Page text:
The Grocer (February 11) reported that retailers in Upper Norwood, near Croydon in South London, are pleading for a new supermarket to replace Morrisons, which shut last year. Retailers are claiming that the vacant 41,000 sq ft building has caused a sharp decline in trade in neighbouring stores.
The local council says it is doing its bit to attract a suitable replacement. Even the Virtual Norwood web site has taken on the cause. The online forum has a survey asking residents which supermarket they would like to take over the store. It is no surprise that the local online community is putting massive support behind Waitrose. Sainsbury and Tesco trail far behind in second and third places.
CACI’s analysis shows that the local demographics do, in fact, fit most comfortably with Waitrose. The catchment is dominated by the educated urbanites Acorn group. This young, affluent group, with relatively high levels of disposable income and a desire for quality food, makes up 48% of the catchment.
Tesco has a more broad appeal, though less enticing to educated urbanites, but ranks as the second most attractive fascia for the residents of Upper Norwood.
The Acorn chart shows that the Morrisons fascia did not have a good fit with the local shoppers as there are very few secure and struggling families, which are its bread and butter. No doubt this was a major factor in its decision to close the store, alongside the fact that, with a sales area of just under 25,000 sq ft, it did not easily fit with its portfolio.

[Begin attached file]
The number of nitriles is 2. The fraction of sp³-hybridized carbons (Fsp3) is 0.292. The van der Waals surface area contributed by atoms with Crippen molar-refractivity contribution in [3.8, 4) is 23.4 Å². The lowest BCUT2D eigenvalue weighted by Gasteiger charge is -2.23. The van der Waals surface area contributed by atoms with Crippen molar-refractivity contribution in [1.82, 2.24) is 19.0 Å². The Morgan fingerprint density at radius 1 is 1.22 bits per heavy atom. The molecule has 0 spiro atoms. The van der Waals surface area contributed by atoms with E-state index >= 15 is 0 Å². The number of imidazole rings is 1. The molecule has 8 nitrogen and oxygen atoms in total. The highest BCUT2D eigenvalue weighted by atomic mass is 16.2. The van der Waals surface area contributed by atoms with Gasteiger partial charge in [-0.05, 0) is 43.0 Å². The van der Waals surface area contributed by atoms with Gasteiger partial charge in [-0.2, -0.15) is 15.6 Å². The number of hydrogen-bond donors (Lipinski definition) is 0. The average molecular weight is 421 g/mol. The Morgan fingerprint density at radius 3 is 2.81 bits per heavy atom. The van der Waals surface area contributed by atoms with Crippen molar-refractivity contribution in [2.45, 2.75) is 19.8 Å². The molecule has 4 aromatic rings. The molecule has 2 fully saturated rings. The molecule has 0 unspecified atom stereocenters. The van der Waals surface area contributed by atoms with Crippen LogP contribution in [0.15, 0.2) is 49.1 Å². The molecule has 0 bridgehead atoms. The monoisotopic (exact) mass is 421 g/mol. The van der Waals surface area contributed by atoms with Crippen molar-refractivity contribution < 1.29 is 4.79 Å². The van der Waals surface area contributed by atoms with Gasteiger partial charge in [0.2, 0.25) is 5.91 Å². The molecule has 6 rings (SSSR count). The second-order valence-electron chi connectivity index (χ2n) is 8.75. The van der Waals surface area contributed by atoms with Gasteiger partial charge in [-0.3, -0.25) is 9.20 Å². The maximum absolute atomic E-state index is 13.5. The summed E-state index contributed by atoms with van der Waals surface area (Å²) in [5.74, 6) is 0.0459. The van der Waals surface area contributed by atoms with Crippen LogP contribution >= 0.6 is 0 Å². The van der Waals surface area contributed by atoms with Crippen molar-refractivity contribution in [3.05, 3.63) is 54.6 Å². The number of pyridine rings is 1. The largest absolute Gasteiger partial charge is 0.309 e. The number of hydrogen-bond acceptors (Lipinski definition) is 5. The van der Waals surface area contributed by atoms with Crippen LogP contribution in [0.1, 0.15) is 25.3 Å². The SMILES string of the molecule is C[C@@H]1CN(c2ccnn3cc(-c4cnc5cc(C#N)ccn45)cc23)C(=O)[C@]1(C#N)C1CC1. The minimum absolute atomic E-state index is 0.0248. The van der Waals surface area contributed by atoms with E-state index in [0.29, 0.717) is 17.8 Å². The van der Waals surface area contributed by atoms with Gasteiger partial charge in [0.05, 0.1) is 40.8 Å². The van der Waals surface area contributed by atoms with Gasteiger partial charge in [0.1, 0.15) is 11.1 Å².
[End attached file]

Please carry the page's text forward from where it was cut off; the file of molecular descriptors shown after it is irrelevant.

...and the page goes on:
While the demographics fit well, and CACI predicts a strong turnover from a Waitrose in Upper Norwood, it is still not surprising that the John Lewis Partnership-owned retailer does not appear in any rush to take on the site. This is largely because of the cannibalisation that is likely to occur.
Given the strong pull of Waitrose, with customers willing to travel long distances, CACI estimates that almost £12m per annum could be stolen from its existing surrounding stores. Most notably, the Beckenham store three miles away could lose as much as 19% of its trade.
Likewise, Tesco would face considerable cannibalisation, which could remove almost £10m from the large number of stores it has in south London.
While the biggest single store impacts are likely to be only as much as 4%, the sheer number of such impacts is likely to be a barrier to Tesco taking on the site.
With such a big risk for the two prime contenders, it seems likely that the people of Upper Norwood will have to accept any retailer that is willing to take on a store in Tesco and Waitrose’s heartland.